When I talked to William Newsome, MD, PhD, director of the Stanford Neurosciences Institute, about its annual symposium last week, he told me one of the pleasures of directing the institute is getting to pick speakers whose science he really likes.
We captured tweets, images and videos from those speakers on our Storify page, and they make it clear that Newsome has very diverse tastes. Topics ranged from aging and mental health policy to virtual reality for mice.
From Stanford, geneticist Anne Brunet, PhD, discussed her work on aging, particularly how stem cells in the brain change with age. Engineer Krishna Shenoy, PhD, described how his lab was reading signals from the brains of paralyzed people and using those to drive computer cursors or prosthetic limbs. Others discussed machine learning, new technologies for imaging the brain, the genetics of mental health disorders, and insights into how smells illicit behaviors in flies.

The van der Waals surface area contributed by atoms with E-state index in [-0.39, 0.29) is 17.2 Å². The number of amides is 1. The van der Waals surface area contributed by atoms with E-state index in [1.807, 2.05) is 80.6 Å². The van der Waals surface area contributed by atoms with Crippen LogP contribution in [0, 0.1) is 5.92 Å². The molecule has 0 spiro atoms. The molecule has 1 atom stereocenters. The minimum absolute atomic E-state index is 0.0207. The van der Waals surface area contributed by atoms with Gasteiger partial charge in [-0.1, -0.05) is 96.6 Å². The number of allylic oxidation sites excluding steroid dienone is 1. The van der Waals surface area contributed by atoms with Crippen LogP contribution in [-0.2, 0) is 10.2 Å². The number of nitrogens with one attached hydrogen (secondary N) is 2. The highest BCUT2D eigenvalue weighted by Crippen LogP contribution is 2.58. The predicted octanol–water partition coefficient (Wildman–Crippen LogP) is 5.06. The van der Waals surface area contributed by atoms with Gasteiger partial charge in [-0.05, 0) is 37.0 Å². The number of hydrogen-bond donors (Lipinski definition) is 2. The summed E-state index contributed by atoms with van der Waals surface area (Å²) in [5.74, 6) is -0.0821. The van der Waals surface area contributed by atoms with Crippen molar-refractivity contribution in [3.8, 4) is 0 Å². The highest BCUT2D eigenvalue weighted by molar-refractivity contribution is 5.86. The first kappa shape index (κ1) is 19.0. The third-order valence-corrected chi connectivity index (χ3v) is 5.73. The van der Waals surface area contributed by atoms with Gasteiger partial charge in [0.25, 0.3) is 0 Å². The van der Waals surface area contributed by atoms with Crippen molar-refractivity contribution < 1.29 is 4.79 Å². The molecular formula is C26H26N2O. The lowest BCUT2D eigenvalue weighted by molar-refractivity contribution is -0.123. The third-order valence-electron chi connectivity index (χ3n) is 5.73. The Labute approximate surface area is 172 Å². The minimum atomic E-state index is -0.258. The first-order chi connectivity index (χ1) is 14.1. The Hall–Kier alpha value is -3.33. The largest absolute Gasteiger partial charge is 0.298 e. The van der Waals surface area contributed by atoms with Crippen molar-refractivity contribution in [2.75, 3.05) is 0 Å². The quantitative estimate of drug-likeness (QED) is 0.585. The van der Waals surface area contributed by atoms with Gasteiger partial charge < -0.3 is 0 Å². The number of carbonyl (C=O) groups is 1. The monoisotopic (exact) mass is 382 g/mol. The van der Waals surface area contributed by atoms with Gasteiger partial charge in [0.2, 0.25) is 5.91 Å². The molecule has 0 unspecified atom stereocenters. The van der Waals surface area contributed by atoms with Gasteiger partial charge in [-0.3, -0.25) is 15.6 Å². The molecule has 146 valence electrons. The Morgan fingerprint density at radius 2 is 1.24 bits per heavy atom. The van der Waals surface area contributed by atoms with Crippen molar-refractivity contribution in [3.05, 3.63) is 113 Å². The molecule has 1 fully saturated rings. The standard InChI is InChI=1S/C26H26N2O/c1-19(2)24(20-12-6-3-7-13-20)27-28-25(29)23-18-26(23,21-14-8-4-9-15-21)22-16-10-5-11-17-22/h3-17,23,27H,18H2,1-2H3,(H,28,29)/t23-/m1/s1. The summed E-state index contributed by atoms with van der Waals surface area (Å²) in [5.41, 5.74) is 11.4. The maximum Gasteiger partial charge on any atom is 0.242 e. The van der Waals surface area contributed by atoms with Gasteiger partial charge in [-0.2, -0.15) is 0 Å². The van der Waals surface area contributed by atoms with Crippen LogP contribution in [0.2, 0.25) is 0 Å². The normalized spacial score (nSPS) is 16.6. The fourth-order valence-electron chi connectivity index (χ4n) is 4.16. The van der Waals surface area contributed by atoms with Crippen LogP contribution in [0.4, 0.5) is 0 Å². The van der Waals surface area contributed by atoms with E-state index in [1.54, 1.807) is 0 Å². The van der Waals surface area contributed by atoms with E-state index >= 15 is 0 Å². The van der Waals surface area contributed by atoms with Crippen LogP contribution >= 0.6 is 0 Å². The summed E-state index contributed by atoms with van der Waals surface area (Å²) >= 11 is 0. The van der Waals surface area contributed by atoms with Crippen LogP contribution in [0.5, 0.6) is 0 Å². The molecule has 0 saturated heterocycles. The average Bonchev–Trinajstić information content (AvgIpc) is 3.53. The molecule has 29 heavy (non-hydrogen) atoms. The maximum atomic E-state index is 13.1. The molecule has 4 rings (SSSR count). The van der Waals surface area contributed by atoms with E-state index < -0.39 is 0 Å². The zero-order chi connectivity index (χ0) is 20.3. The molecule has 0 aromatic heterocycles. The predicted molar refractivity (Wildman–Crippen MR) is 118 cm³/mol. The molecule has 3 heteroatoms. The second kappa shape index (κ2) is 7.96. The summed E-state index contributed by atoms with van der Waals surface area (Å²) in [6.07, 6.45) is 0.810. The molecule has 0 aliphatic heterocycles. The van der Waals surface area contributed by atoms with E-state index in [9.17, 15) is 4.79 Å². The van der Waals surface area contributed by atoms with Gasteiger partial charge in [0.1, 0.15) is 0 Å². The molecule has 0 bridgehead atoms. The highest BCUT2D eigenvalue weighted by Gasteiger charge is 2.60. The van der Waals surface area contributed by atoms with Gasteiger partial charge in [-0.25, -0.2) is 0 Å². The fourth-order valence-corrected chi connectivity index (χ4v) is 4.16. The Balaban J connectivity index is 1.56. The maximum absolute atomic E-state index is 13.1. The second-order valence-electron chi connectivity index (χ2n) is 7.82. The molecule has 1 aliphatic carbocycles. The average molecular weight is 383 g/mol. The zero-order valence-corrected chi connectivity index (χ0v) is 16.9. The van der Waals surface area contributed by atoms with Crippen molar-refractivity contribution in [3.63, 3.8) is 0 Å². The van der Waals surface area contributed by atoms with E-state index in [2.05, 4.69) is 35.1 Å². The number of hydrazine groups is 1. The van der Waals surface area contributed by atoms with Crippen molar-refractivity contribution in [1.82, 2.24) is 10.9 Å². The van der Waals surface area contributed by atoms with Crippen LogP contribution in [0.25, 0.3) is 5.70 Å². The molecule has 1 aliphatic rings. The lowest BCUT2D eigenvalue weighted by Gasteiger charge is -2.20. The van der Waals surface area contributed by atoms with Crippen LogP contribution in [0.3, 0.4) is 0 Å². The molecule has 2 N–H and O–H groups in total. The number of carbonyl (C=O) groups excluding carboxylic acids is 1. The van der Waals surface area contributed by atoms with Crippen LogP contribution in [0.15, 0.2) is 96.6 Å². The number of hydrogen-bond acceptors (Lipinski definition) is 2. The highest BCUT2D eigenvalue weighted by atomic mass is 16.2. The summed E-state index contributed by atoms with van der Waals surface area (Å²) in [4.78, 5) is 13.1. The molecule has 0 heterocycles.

It's worth a look at the Storify page to get a sense of the breadth of work encompassed under the banner of neuroscience.
Previously: “Are we there yet?” Exploring the promise, and the hype, of longevity research, My funny Valentine – or, how a tiny fish will change the world of aging research and Stanford researchers provide insights into how human neurons control muscle movement
Photo of Krishna Shenoy by Matt Beardsley